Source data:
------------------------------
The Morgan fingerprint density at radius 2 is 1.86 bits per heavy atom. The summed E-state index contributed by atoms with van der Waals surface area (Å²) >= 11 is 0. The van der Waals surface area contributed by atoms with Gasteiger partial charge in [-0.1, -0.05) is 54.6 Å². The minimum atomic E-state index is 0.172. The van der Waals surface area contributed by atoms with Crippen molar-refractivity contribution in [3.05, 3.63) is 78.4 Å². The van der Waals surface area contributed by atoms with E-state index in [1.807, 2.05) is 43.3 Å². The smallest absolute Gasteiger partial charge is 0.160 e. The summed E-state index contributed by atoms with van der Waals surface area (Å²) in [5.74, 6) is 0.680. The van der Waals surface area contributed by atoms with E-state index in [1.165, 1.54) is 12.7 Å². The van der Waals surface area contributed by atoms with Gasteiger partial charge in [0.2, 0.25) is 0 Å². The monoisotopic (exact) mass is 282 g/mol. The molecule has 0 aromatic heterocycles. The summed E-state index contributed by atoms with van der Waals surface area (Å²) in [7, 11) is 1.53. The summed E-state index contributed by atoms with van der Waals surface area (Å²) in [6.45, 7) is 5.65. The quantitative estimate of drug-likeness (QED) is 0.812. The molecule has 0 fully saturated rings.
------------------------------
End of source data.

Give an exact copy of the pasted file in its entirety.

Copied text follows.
The Morgan fingerprint density at radius 2 is 1.86 bits per heavy atom. The summed E-state index contributed by atoms with van der Waals surface area (Å²) >= 11 is 0. The van der Waals surface area contributed by atoms with Gasteiger partial charge in [-0.1, -0.05) is 54.6 Å². The minimum atomic E-state index is 0.172. The van der Waals surface area contributed by atoms with Crippen molar-refractivity contribution in [3.05, 3.63) is 78.4 Å². The van der Waals surface area contributed by atoms with E-state index in [1.807, 2.05) is 43.3 Å². The smallest absolute Gasteiger partial charge is 0.160 e. The summed E-state index contributed by atoms with van der Waals surface area (Å²) in [5.74, 6) is 0.680. The van der Waals surface area contributed by atoms with E-state index in [1.165, 1.54) is 12.7 Å². The van der Waals surface area contributed by atoms with Gasteiger partial charge in [0.2, 0.25) is 0 Å². The monoisotopic (exact) mass is 282 g/mol. The molecule has 0 aromatic heterocycles. The summed E-state index contributed by atoms with van der Waals surface area (Å²) in [7, 11) is 1.53. The summed E-state index contributed by atoms with van der Waals surface area (Å²) in [6.45, 7) is 5.65. The quantitative estimate of drug-likeness (QED) is 0.812. The molecule has 0 fully saturated rings.